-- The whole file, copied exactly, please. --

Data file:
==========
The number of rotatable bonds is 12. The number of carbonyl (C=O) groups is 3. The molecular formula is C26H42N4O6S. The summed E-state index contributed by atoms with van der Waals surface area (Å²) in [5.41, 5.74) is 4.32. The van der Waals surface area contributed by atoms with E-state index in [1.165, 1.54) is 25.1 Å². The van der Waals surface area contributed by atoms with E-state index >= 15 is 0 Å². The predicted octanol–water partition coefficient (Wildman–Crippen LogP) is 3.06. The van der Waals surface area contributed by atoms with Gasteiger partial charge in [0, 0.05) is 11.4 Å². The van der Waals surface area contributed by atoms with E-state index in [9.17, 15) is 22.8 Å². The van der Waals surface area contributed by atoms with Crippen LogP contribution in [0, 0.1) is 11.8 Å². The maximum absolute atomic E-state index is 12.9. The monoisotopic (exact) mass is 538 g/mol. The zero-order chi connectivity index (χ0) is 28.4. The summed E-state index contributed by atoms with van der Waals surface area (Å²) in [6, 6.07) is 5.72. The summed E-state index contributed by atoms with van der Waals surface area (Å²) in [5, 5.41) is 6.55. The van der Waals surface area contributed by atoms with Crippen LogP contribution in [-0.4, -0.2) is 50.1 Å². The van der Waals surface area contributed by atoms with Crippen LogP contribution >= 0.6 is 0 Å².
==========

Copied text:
The number of rotatable bonds is 12. The number of carbonyl (C=O) groups is 3. The molecular formula is C26H42N4O6S. The summed E-state index contributed by atoms with van der Waals surface area (Å²) in [5.41, 5.74) is 4.32. The van der Waals surface area contributed by atoms with E-state index in [1.165, 1.54) is 25.1 Å². The van der Waals surface area contributed by atoms with E-state index >= 15 is 0 Å². The predicted octanol–water partition coefficient (Wildman–Crippen LogP) is 3.06. The van der Waals surface area contributed by atoms with Gasteiger partial charge in [0, 0.05) is 11.4 Å². The van der Waals surface area contributed by atoms with E-state index in [9.17, 15) is 22.8 Å². The van der Waals surface area contributed by atoms with Crippen LogP contribution in [0, 0.1) is 11.8 Å². The maximum absolute atomic E-state index is 12.9. The monoisotopic (exact) mass is 538 g/mol. The zero-order chi connectivity index (χ0) is 28.4. The summed E-state index contributed by atoms with van der Waals surface area (Å²) in [6, 6.07) is 5.72. The summed E-state index contributed by atoms with van der Waals surface area (Å²) in [5, 5.41) is 6.55. The van der Waals surface area contributed by atoms with Crippen LogP contribution in [-0.4, -0.2) is 50.1 Å². The van der Waals surface area contributed by atoms with Crippen LogP contribution >= 0.6 is 0 Å².